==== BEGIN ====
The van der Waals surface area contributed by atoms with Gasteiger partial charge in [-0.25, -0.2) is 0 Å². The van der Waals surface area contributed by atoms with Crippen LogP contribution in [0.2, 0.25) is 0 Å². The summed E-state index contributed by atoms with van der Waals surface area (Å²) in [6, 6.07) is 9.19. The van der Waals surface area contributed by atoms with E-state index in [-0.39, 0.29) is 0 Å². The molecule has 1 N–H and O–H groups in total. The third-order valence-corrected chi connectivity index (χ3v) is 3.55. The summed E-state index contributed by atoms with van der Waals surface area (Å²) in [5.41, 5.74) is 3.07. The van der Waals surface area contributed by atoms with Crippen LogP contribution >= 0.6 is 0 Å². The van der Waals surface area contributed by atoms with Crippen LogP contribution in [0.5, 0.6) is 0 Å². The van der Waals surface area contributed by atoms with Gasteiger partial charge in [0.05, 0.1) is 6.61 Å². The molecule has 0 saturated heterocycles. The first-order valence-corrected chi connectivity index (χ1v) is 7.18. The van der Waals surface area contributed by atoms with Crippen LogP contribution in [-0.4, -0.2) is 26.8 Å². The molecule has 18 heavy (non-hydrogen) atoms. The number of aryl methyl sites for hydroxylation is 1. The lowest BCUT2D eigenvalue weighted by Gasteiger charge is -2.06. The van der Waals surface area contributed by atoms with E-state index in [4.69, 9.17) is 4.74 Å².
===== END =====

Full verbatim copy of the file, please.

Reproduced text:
The van der Waals surface area contributed by atoms with Gasteiger partial charge in [-0.25, -0.2) is 0 Å². The van der Waals surface area contributed by atoms with Crippen LogP contribution in [0.2, 0.25) is 0 Å². The summed E-state index contributed by atoms with van der Waals surface area (Å²) in [6, 6.07) is 9.19. The van der Waals surface area contributed by atoms with E-state index in [-0.39, 0.29) is 0 Å². The molecule has 1 N–H and O–H groups in total. The third-order valence-corrected chi connectivity index (χ3v) is 3.55. The summed E-state index contributed by atoms with van der Waals surface area (Å²) in [5.41, 5.74) is 3.07. The van der Waals surface area contributed by atoms with Crippen LogP contribution >= 0.6 is 0 Å². The van der Waals surface area contributed by atoms with Crippen LogP contribution in [0.5, 0.6) is 0 Å². The van der Waals surface area contributed by atoms with Gasteiger partial charge in [0.05, 0.1) is 6.61 Å². The molecule has 0 saturated heterocycles. The first-order valence-corrected chi connectivity index (χ1v) is 7.18. The van der Waals surface area contributed by atoms with Crippen LogP contribution in [-0.4, -0.2) is 26.8 Å². The molecule has 18 heavy (non-hydrogen) atoms. The number of aryl methyl sites for hydroxylation is 1. The lowest BCUT2D eigenvalue weighted by Gasteiger charge is -2.06. The van der Waals surface area contributed by atoms with E-state index in [4.69, 9.17) is 4.74 Å².